30/07/2020>1 minutePeacockSugar water, pear, orange, watermelonNo On table
30/07/2020>1 minutePeacockSugar water, pear, orange, watermelonNo On table
05/08/2020>1 minuteCommaMango, watermelon x 2YesMangoOn table – no board.
07/08/2020>1 minuteRed AdmiralMango, watermelon x 2YesMangoOn table – no board.
07/08/2020>1minutemothMango, watermelon x 2YesMangoOn table – no board.
07/08/2020>1minuteMoth x 2 different speciesMango, watermelon x 2YesMangoOn table – no board.
08/08/2020>1 minuteCommaMango, watermelon x 2YesMangoOn table – no board.
08/08/2020>1minutemothMango, melonNo On table – no board.
10/08/2020>1minuteCommaMango, watermelon, orangeYesMangoOn table – no board.
10/08/2020>3minutesCommaMango, watermelon, orangeYesOrangeOn table – no board.

I could not make a good chart from this table but it shows that the Commas were all feeding on the fruit on the board and were there for up to 11 minutes. The Peacock butterflies were not feeding and only stayed up to 3 minutes. The Red Admiral was also feeding but only for more than one minute.

The butterflies seemed to like eating the watermelon, orange and mango more than the pear, blueberries and sugar water.

Peacock resting on the board
Comma feeding on watermelon (see orange arrow) – screen capture from camera trap

I also did butterfly counts in my garden for the “Big Butterfly Count” which is run by Butterfly Conservation.  This meant that I walked up and down my garden and counted butterflies for 15 minutes each time. I only counted walking in one direction so I did not count the same butterfly twice.  There were lots of different species each time but the most I counted of one species were 30 Gatekeepers. 

Gatekeeper, Meadow Brown and Marbled White were some of the butterfly species I counted in my garden.

The things I found out in this experiment were:

  • The Peacock butterflies stayed on the board for less time than the Commas.
  • The Peacocks did not feed but the Commas did.
  • I think the Peacocks were not attracted by the food but the colours on the board.
  • I think the Commas were attracted by the food on the board.
  • I think this might mean that the Peacocks find their food by colour and the Commas find their food by smell.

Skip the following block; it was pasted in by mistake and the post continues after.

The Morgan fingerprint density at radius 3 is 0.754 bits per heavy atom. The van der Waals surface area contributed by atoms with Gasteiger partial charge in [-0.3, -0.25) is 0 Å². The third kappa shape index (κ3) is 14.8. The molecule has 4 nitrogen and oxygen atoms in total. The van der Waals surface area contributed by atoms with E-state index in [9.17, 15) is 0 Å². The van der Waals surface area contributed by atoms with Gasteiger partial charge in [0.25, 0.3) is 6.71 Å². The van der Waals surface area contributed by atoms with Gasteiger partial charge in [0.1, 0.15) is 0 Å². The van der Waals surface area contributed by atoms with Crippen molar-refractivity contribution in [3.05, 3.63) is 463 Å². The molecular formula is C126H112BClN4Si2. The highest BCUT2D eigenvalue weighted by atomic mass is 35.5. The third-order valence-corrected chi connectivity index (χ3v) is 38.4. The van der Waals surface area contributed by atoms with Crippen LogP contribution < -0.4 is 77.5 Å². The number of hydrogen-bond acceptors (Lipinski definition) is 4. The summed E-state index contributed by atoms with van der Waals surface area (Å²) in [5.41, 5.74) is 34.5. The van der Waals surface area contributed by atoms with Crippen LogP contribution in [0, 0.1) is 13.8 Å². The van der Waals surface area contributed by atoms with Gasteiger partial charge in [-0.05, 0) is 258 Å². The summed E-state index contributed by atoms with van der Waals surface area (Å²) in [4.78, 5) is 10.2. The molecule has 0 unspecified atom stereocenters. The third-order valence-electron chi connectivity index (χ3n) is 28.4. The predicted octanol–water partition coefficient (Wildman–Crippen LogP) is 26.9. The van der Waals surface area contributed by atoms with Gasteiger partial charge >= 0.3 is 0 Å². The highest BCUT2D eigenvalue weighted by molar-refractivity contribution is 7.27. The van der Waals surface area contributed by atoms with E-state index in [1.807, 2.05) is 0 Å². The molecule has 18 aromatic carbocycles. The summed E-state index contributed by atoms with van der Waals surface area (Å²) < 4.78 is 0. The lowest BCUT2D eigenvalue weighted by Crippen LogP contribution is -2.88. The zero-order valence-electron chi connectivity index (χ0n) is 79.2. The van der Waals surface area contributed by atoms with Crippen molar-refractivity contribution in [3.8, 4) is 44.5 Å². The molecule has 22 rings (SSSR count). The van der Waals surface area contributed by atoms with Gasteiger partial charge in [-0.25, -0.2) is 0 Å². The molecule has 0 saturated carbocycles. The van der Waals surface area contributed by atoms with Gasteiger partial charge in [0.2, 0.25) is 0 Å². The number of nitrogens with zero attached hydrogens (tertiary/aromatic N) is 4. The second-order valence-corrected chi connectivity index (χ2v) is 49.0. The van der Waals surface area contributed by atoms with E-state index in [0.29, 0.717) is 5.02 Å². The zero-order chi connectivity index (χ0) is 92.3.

• I think the board was useful for getting some butterflies to come in that I didn’t see when I did my butterfly counts.
  • I think the Big Butterfly count and the butterfly feeding station together gave me a good idea of what butterflies were living in my garden.

Problems I had in my experiment:

  • If the weather was bad the butterflies did not come to the board.
  • The camera was set off by the wind which gave lots of videos to go through on some days.
  • The camera did not record all the butterflies that went to the board because I saw some that were not recorded.
  • The camera did not show when all the butterflies arrived and went away so I could not be sure how long they all stayed for.
  • The fruit also attracted other animals like lots of flies, wasps and slugs.
  • It also attracted birds like magpies that ate the food.
  • If the camera was too close to the board it was not in focus so it was hard to see the butterflies.
  • At night I could not tell what species of moths was there as the infra-red did not show what colour the moths were.

Other animals like Magpies and slugs also ate the food:

There are 2 moths in this screen (blue arrows) capture but I could not tell which species they were.

Other experiments I could do in the future:

  • I could put a moth trap out to catch moths and see what species there were in my garden.
  • This might make it easier to see what species of moths were on the camera at night.
  • I could use different food to try to attract different butterflies.
  • I could put the food in a different place in the garden to see if different butterflies used it..

Butterfly feeding experiment by Rowan Allen who is eigh-years-old.